The Snowman’s Children by Glen Hirshberg
This book is not what I expected from Hirshberg. It has no supernatural elements, which puts it more in the realm of literary fiction than horror fiction. (Bret Easton Ellis’s Lunar Park has a great deal more WTF going on than The Snowman’s Children.) Thankfully, though, Hirshberg’s signature brand of foreboding creepiness is there, because childhood is often an unsettling place to be.
Roughly, half the book is set in 1994, the other in 1977-78. In the winter of ’77-78, Mattie Rhodes innocently does something terrible that affected his family and friends in a profound way. In ’94, he returns to his childhood home to gain closure. As a good writer should, Hirshberg doesn’t tell us what Mattie did until the last 100 pages.
As with the stories in The Two Sams, the physical setting is very evocative. Michigan, October-March, is a landscape of snow and ice and slush. I’ve trick-or-treated in my winter coat and trudged over March snowbanks. I know this kind of winter. This might be the perfect book to read in Arizona in June-July.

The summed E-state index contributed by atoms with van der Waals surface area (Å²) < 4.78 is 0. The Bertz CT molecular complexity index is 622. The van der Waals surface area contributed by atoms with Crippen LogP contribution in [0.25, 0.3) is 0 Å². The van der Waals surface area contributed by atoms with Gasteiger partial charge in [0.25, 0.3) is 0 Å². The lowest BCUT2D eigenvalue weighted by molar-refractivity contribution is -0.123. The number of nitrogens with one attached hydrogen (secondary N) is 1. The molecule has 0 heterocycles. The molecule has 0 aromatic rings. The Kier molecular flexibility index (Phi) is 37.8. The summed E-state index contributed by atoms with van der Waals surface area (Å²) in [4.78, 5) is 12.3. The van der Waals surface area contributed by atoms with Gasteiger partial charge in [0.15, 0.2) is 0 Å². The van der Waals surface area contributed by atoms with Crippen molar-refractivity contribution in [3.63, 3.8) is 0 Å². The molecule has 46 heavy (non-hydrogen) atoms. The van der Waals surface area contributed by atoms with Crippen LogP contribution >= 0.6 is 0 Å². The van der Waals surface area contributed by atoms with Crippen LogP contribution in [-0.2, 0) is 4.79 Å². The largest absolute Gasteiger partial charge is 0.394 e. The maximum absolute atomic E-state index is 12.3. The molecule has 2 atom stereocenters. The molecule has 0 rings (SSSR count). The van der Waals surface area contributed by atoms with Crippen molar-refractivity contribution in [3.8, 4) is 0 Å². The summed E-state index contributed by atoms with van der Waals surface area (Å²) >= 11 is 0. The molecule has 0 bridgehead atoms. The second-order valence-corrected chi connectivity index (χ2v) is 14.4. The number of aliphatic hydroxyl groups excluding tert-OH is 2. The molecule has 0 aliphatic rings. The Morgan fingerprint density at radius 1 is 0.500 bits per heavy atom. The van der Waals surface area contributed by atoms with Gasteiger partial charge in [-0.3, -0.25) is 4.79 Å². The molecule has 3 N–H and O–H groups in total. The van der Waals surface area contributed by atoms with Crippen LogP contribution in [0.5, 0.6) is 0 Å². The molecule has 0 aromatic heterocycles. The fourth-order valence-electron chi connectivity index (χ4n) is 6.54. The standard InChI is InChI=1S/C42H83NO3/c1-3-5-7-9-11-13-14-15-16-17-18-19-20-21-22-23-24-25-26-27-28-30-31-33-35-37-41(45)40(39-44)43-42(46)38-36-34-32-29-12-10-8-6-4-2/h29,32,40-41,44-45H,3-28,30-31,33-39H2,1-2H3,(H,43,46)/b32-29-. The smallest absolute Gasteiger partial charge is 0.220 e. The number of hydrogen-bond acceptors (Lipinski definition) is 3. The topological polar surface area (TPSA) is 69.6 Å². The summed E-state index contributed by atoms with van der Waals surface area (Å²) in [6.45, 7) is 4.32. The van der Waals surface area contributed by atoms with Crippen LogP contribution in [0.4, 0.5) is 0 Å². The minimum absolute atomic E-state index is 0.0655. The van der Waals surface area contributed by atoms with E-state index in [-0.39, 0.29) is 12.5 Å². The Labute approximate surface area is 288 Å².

The chronological setting is also very important. I’m a little tempted to compare this book to some of Stephen King’s stories, such as “The Body,” but King’s childhood settings are a sort of easy mode. He expects us to view the late ’50s and early ’60s with rose-colored glasses and then shows us the cancer in the bud. Hirshberg puts us down in the late ’70s when, with the advent of rabid nation-wide news media, it became a little scary to be a kid. The eponymous Snowman is a fictionalization of the Oakland County Child Killer that struck Michigan in ’76-’77. I’m too young to remember that, but closer to home I do remember Johnny Gosch from Des Moines, IA who disappeared in ’82. (This was after, more nationally notable, Adam Walsh’s disappearance.) What Hirshberg does is take that grim environment and show us that kids remained kids. Trick-or-treating became more of a thrill, games like “murder in the dark” became de jure.
In many ways, the character of Mattie is a bit of a psychopath. He’s very selfish in his actions while claiming to help and totally lacking comprehension of consequences. I’m not sure if that was Hirshberg’s intent, but that what I read and I like it. The weakest part of this book was showing the immediate fallout from Mattie’s childhood actions. It’s a few interstitial scenes that I know are hard to do. On the other hand, Hirshberg doesn’t rush the end of the book, something I appreciate as a reader and writer.
Bookmark: The shipping info from the PBS transaction (it was a perfect fit folded over) and the dustcover.